Much like diarrhea, malaria is one of the main causes of death worldwide, especially for children under the age of five.
In numbers, half of the world’s population, 3.2 billion people, continue to be at risk of contracting this disease. Furthermore, malaria transmissions through mosquitoes are prevalent in 97 countries, with Sub-Saharan Africa being the most affected region.
According to Unicef, 2015 had an estimated 214 million malaria cases and 438,000 actual deaths. In Angola, for example, it is seen as one of the biggest killers in general and one of the most predominant causes of death for under five-year-olds.
These are overwhelming, and quite frankly, scary figures. The data is extracted from areas where the war against malaria is an ongoing theme. As scary as they sound, these numbers used to be a lot higher; between 2000 and 2015 malaria incidence has actually fallen by 37 percent and malaria deaths by an astonishing 60 percent.
A simple yet effective solution that led to this decrease is the use of insecticide-treated bed nets (ITNs). Essentially, the bed nets are simple nets that are hung up above people’s beds. They are treated with long-lasting insecticide(s), which don’t only work as a barrier to keep mosquitos away but also function as poison — slowly killing the malaria-carrying mosquito.
One net usually costs around $2 and lasts for several years. The distribution is usually combined with a short lesson on the effectiveness and proper use of the nets, which has been proven to be very efficient.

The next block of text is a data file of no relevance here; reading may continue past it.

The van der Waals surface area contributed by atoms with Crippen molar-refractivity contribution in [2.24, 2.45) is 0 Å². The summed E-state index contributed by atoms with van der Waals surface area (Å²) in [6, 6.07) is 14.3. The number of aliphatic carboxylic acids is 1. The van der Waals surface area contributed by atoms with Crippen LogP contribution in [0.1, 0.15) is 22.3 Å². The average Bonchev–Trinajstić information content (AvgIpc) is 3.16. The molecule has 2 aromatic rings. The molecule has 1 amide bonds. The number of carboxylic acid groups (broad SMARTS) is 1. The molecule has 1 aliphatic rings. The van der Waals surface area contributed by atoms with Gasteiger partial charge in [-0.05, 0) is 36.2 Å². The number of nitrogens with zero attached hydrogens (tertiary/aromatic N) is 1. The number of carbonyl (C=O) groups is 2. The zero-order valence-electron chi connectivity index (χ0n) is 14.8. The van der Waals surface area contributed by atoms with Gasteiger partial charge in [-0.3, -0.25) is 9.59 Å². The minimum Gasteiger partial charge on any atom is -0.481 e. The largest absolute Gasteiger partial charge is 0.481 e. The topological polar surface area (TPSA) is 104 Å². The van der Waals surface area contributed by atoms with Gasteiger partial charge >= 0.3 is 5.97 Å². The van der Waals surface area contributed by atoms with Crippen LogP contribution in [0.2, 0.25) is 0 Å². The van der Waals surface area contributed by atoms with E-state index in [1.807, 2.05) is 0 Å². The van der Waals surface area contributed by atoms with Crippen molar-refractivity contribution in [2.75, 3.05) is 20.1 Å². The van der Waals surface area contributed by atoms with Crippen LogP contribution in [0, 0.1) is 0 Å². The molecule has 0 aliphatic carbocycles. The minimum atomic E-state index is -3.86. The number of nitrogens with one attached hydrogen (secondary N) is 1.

Local health staff is also trained in diagnosing and treatment of patients with malaria. In Zambia, a combination of all of these processes had reduced malaria deaths by 66 percent over the last years.
Malaria is still such a prevailing and long-standing issue, therefore a vast amount of research on the use of bed nets has been conducted.
Currently, bed nets are seen as the most cost-effective intervention against malaria and are an essential malaria prevention tool. Researchers agree that ITNs have played a major role in reducing the global malaria risk.
The malaria journal has published a paper declaring that the regional decline of the female mosquitoes population (the ones that suck your blood) is associated with the use of insecticide-treated bed nets in Kenya. Unicef studies conclude the promotion of an increased use of ITNs among the poor and rural in Ghana.
The World Health Organisation’s (WHO) research team believes ITNs still provide essential protection against mosquitoes and malaria and therefore recommend the use to be continued. Figures of another WHO study demonstrate significantly lower malaria rates in people that use ITNs.
Because ITNs have repeatedly been proven to be so effective they are one of the interventions that are regularly funded by the World Bank. If you donate to an organisation who’s programme includes bed nets there’s a high chance your money will be used efficiently.
➡️ One of these is the Against Malaria Foundation, whose main focus is the funding and distribution of bed nets. You can donate to them here.